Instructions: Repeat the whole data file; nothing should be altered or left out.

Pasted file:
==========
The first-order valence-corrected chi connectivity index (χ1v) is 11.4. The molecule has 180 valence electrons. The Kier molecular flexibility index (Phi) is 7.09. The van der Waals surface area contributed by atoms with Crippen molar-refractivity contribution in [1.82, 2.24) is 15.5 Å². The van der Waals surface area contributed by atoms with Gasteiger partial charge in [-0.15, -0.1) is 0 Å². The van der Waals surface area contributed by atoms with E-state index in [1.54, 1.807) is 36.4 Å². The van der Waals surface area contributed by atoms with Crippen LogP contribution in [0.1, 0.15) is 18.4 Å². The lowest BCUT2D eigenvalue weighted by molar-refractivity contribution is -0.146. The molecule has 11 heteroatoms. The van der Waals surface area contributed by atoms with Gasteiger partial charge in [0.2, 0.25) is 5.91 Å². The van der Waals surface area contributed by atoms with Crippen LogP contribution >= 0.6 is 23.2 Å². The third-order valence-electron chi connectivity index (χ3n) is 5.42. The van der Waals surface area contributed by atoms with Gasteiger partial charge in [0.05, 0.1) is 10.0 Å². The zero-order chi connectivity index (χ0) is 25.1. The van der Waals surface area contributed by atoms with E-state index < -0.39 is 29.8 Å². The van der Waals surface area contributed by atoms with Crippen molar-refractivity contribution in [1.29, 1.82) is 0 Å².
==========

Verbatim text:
The first-order valence-corrected chi connectivity index (χ1v) is 11.4. The molecule has 180 valence electrons. The Kier molecular flexibility index (Phi) is 7.09. The van der Waals surface area contributed by atoms with Crippen molar-refractivity contribution in [1.82, 2.24) is 15.5 Å². The van der Waals surface area contributed by atoms with Gasteiger partial charge in [-0.15, -0.1) is 0 Å². The van der Waals surface area contributed by atoms with E-state index in [1.54, 1.807) is 36.4 Å². The van der Waals surface area contributed by atoms with Crippen LogP contribution in [0.1, 0.15) is 18.4 Å². The lowest BCUT2D eigenvalue weighted by molar-refractivity contribution is -0.146. The molecule has 11 heteroatoms. The van der Waals surface area contributed by atoms with Gasteiger partial charge in [0.2, 0.25) is 5.91 Å². The van der Waals surface area contributed by atoms with Crippen LogP contribution >= 0.6 is 23.2 Å². The third-order valence-electron chi connectivity index (χ3n) is 5.42. The van der Waals surface area contributed by atoms with Gasteiger partial charge in [0.05, 0.1) is 10.0 Å². The zero-order chi connectivity index (χ0) is 25.1. The van der Waals surface area contributed by atoms with E-state index < -0.39 is 29.8 Å². The van der Waals surface area contributed by atoms with Crippen molar-refractivity contribution in [1.29, 1.82) is 0 Å².